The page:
So, I would suggest that, it is good to consider other ways of looking at things, but in a reasonable and thoughtful way, not in a “accept everything” way. Hope that made sense :)

    • Brooks Hall Brooks_Hall says:

      angus: It sounds like you might be a Jnana Yogi–one who pursues reality through knowledge, as in a "theoretical or practical understanding of a subject". I respect this.

      However–yogically speaking–what I am talking about in the article is reality as it is perceived through the cells of my body during the physical practice of yoga postures. So, for me, the comparison with sex really works… I would say that yoga is experienced directly, without the intermediary of thought. We can just think about it and talk about it later…

  3. Lisa B. says:

    I think the sexual bliss metaphor is great! It is possible to have decent sex with someone that is phony, pretentious and just plain, not good for you. Hopefully we live and learn and find a partner (and yoga practice) that is honest, healthy and worthy of our devotion. Sometimes it takes a bad experience to recognize a good one. It’s all out there for a reason ;)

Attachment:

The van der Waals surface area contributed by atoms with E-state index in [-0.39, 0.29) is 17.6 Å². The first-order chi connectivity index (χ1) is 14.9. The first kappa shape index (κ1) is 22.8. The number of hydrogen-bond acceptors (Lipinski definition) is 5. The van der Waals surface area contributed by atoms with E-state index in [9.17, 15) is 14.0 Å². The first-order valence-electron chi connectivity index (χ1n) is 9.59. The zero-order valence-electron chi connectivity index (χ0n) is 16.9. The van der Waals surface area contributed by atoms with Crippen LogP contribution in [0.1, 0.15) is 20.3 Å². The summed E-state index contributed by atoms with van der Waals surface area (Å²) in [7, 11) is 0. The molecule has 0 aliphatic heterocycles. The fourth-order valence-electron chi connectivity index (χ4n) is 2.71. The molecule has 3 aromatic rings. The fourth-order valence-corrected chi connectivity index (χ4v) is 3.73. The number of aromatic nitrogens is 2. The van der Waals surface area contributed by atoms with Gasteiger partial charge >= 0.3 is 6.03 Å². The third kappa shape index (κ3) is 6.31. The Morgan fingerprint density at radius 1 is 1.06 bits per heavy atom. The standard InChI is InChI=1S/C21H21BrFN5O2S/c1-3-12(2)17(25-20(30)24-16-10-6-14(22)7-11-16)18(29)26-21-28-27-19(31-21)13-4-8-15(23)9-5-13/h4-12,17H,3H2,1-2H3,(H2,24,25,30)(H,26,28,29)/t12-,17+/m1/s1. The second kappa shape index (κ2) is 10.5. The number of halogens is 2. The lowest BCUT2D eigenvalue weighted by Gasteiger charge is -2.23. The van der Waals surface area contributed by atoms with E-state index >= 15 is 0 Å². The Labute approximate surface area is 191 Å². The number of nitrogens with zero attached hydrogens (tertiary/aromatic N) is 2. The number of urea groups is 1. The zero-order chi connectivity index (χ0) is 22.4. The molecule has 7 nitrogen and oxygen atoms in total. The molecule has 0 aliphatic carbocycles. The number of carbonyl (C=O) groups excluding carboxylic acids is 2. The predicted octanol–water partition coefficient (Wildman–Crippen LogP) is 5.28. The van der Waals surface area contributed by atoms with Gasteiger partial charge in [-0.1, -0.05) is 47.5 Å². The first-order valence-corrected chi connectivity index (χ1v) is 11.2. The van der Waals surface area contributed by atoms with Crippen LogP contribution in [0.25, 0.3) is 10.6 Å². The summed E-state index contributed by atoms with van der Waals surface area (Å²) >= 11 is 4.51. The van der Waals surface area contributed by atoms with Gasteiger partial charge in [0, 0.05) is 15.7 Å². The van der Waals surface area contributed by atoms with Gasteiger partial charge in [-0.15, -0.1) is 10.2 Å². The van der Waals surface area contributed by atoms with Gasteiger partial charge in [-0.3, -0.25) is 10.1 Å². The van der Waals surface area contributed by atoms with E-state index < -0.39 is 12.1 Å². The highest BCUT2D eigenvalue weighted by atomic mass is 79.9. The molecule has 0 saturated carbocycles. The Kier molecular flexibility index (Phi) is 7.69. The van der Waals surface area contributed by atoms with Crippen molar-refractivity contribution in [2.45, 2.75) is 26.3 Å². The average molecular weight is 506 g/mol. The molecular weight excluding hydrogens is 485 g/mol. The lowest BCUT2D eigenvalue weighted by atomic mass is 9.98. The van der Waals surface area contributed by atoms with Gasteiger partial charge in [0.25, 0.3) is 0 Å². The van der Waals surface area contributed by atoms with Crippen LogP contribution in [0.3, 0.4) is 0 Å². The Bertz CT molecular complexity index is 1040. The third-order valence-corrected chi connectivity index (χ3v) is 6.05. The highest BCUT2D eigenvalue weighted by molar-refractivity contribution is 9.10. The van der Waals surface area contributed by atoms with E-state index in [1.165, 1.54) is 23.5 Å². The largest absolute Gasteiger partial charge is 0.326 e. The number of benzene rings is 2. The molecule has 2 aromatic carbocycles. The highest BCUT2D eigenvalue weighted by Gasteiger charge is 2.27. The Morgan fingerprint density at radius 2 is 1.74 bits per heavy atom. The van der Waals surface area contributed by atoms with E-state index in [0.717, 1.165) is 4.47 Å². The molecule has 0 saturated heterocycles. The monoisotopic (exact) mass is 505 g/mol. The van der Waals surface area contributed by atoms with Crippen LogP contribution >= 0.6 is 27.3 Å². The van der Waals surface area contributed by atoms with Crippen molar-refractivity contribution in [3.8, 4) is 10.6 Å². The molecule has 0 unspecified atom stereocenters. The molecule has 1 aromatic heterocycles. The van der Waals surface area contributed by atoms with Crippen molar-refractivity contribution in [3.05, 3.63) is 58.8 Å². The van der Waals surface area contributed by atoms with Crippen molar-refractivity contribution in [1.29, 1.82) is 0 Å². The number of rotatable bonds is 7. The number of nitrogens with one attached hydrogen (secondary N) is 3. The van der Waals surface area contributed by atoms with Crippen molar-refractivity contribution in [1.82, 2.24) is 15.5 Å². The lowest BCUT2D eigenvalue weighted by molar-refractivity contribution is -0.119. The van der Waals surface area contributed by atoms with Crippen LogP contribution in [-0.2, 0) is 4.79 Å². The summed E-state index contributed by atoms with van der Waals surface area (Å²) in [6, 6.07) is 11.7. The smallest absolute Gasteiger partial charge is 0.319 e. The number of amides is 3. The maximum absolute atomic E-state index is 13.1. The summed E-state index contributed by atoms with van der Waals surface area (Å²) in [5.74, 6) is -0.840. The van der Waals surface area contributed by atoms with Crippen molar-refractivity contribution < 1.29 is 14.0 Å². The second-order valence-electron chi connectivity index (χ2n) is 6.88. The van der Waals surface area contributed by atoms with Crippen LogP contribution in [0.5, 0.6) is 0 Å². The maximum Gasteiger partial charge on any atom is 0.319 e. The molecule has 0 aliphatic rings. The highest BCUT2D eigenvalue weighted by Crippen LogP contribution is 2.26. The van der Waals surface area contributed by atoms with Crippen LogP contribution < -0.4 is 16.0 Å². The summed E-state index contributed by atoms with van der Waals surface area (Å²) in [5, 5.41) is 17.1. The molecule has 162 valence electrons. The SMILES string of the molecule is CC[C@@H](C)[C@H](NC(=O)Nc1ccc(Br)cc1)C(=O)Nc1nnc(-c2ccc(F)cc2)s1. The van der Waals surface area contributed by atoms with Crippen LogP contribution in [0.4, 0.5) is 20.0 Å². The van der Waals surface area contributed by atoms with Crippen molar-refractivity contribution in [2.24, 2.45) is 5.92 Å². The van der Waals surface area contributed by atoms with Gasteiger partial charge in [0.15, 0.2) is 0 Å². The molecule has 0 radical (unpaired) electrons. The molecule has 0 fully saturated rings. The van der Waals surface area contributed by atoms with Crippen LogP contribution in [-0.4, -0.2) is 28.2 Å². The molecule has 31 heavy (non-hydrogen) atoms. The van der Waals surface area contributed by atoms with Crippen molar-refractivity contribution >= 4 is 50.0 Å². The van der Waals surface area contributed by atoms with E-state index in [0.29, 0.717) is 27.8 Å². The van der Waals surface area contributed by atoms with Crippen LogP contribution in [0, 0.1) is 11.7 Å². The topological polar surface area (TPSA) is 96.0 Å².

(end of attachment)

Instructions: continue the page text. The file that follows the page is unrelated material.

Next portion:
4. Greg says:

    Not sure the sexual bliss analogy totally captures the essence of the argument, which may be even more profound in pointing out that we need to be open to new practices while also continuing to discern the benefits we accrue at any one moment. Then again, maybe I am too old to comment wisely on sexual matters.

    It is worth noting that when I hiked the mountains pictured above, years ago, i never encountered anyone in a warrior pose. So it appears conditions have improved with the multitude of practices available.

    • Brooks Hall Brooks_Hall says:

      Greg: I think you're right! Discerning where we are at any given time is crucial for the yogic journey. It goes way beyond the rather simple metaphor I chose for this article.

  5. EcoYogini says:

    I dunno Brooks, I do like your metaphor, sometimes the simplest ones are what can help begin the process in analyzing or considering a more complex issue. :) Also, the simpler the analogy, the more likely it will be universally appreciated and understood. :)

  6. Padma Kadag says: